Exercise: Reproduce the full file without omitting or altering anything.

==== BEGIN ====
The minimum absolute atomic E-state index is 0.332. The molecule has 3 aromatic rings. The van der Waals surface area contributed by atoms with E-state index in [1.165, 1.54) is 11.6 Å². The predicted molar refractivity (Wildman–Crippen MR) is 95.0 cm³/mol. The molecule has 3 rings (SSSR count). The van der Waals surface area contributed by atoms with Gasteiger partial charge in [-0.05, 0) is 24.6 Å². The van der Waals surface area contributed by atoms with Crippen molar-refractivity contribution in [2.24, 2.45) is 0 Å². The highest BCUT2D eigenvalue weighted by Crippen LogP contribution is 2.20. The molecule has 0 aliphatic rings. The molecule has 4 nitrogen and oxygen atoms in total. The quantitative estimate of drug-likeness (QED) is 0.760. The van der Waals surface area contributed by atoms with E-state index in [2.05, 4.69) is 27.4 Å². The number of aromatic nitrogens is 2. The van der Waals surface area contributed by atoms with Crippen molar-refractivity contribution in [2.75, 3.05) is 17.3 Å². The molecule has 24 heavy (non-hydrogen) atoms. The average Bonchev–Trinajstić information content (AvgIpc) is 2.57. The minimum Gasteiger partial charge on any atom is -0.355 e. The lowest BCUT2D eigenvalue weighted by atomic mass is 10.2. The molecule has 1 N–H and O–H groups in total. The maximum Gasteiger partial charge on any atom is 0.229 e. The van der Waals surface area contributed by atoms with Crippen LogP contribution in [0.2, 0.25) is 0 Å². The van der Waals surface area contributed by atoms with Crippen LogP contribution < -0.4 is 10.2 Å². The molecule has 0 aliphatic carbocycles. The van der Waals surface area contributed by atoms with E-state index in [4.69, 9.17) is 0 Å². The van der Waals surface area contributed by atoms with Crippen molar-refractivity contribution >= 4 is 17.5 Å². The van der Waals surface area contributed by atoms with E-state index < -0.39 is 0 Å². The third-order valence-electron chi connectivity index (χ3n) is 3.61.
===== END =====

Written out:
The minimum absolute atomic E-state index is 0.332. The molecule has 3 aromatic rings. The van der Waals surface area contributed by atoms with E-state index in [1.165, 1.54) is 11.6 Å². The predicted molar refractivity (Wildman–Crippen MR) is 95.0 cm³/mol. The molecule has 3 rings (SSSR count). The van der Waals surface area contributed by atoms with Gasteiger partial charge in [-0.05, 0) is 24.6 Å². The van der Waals surface area contributed by atoms with Crippen molar-refractivity contribution in [2.24, 2.45) is 0 Å². The highest BCUT2D eigenvalue weighted by Crippen LogP contribution is 2.20. The molecule has 0 aliphatic rings. The molecule has 4 nitrogen and oxygen atoms in total. The quantitative estimate of drug-likeness (QED) is 0.760. The van der Waals surface area contributed by atoms with E-state index in [2.05, 4.69) is 27.4 Å². The number of aromatic nitrogens is 2. The van der Waals surface area contributed by atoms with Crippen molar-refractivity contribution in [2.75, 3.05) is 17.3 Å². The molecule has 24 heavy (non-hydrogen) atoms. The average Bonchev–Trinajstić information content (AvgIpc) is 2.57. The minimum Gasteiger partial charge on any atom is -0.355 e. The lowest BCUT2D eigenvalue weighted by atomic mass is 10.2. The molecule has 1 N–H and O–H groups in total. The maximum Gasteiger partial charge on any atom is 0.229 e. The van der Waals surface area contributed by atoms with Crippen LogP contribution in [0.2, 0.25) is 0 Å². The van der Waals surface area contributed by atoms with Crippen LogP contribution < -0.4 is 10.2 Å². The molecule has 0 aliphatic carbocycles. The van der Waals surface area contributed by atoms with E-state index in [4.69, 9.17) is 0 Å². The van der Waals surface area contributed by atoms with Crippen molar-refractivity contribution >= 4 is 17.5 Å². The van der Waals surface area contributed by atoms with E-state index < -0.39 is 0 Å². The third-order valence-electron chi connectivity index (χ3n) is 3.61.